Fishermans Wharf is one of the most popular tourist spots in San Francisco. The historic waterfront is the home to many seafood restaurants and tourist shops, and offers some of the best views of the bay and Golden Gate Bridge. It is also the spot to pick up a boat tour around the bay or out to the famous Alcatraz.

I enjoyed the atmosphere at the wharf. It was a bright and sunny day, and there were street entertainers were out in force.

There was even a homeless guy with a sense of humor standing with a begging bowl in one hand, and a sign in the other sign that read ‘Why lie? It’s for drugs?’

Most of the action happens at Pier 39, which is home to 110 shops, 12 restaurants, the Aquarium on the Bay, and the Turbo Ride. It is also where you pick up a boat tour around the bay, or to Alcatraz. The best part of Pier 39 though is the sea lions that come in and bask in the sun at the end of the pier.

Sea lions at fishermans wharf San Francisco
Sea lions at Pier 39


If you are a chocoholic, head down to Ghirardelli Square at the western end of Fishermans Wharf. Up until the 1960s, this used to be home to the Ghirardelli chocolate factory. The factory is no longer there but The Ghirardelli chocolate shop remains. You can tour the old chocolate manufactory or just indulge in one of their famous hot fudge sundaes, and get yourself a box of delicious chocolate to take away with you.

Some feel that Fishermans Wharf is a tourist trap, and a rip off. I would say there are better places in San Francisco to eat delicious seafood, which are not as expensive and possibly better quality than the restaurants at Fishermans Wharf.

However, there is a buzzy atmosphere with great street entertainment, and it is almost worth the trip to see the sea lions basking in the sun. My advice would be it is definitely worth a look but keep your money in your pocket there are much better places in San Francisco to eat and shop.
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For nearly 100 years, The Gas Lamp District in San Diego was one of the seediest areas in the city, full of brothels and pornographic picture theatres. Then in 1982 the area was redeveloped, all the beautiful Victorian architecture was lovingly restored to make it one of the most vibrant areas in the city today.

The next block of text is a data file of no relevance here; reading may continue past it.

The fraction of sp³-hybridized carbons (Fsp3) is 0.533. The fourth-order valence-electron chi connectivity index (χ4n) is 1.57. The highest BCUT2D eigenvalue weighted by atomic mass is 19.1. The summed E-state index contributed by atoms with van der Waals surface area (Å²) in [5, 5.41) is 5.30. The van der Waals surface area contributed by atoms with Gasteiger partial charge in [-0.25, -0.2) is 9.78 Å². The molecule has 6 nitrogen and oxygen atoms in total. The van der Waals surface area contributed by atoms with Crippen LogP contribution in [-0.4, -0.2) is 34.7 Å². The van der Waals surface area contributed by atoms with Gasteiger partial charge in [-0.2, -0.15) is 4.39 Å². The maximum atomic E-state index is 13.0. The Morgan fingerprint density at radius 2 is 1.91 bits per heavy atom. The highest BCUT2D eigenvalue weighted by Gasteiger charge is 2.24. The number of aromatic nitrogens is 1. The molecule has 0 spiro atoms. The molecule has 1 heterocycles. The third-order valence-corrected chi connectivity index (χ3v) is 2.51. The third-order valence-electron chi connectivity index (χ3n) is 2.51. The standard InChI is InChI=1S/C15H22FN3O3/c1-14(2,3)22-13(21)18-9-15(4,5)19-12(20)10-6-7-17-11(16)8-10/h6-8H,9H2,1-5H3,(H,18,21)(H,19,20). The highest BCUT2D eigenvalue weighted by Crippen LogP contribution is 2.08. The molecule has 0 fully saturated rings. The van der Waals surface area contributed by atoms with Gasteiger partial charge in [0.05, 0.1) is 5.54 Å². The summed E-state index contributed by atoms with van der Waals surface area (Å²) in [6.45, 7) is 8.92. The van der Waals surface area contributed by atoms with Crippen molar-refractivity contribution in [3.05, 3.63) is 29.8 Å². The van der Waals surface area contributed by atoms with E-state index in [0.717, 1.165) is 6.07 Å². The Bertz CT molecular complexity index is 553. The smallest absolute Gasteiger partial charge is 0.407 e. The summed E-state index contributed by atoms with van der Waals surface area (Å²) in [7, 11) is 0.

The area is now home to many sidewalk cafes, restaurants, bars and jazz clubs, making it one of the most happening nightspots in San Diego


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One of the best San Diego Zoo

June 13th 2008 06:19
San Diego Zoo is known as the best zoo in the US, possibly one of the best in the world. With one of largest selection of animals on display, it is one of the best I have ever visited.

The zoo began with a roar (literally) in 1916, when a number of animals were brought to Balbao Park San Diego to celebrate the opening of the Panama Canal. Local physician Harry Wedgeforth was driving through the park when he heard a roaring lion and thought that it would be great if San Diego had its own zoo. From there the zoo grew into an excellent research facility and home for endangered animals. The zoo tries to create a home that is as close as possible to the animal’s natural habitat


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Venice Beach
Venice Beach


If you fancy doing some serious chilling out and people watching Venice Beach and Santa Monica LA are the best places to be


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LA Story - Part One Hollywood

May 26th 2008 05:55
I had stopped off in LA many times to change planes when travelling between London and Auckland but never really left the airport. Therefore, when my American friend decided to go to LA to see her brother and offered to show me around I decided to add a three-day stopover into my itinerary. I had been to all the amusement parks such as Disneyland etc in Orlando, so I thought a couple of days in LA would be enough to see the sights and visit my favourite shops.
First stop Hollywood, and of course the famous Hollywood sign. Did you know that the Hollywood sign used to read Hollywoodland and was originally for a housing development? The ‘land’ part was removed in 1945. Unfortunately, you cannot actually go up and sit on the sign as you see them do in the movies, but there are some good locations around the city from which to view or take pictures of it. I went to the Hollywood and Highland Centre on the corner of Hollywood Boulevard and Highland Avenue as it is supposed to have one of the best views. Even then, the sign is still miles away, and surrounded by a grey haze of pollution, but they have a telescope in the centre, and for a quarter (25 cents) you can get a closer look and even photograph the sign through it. See my artwork below.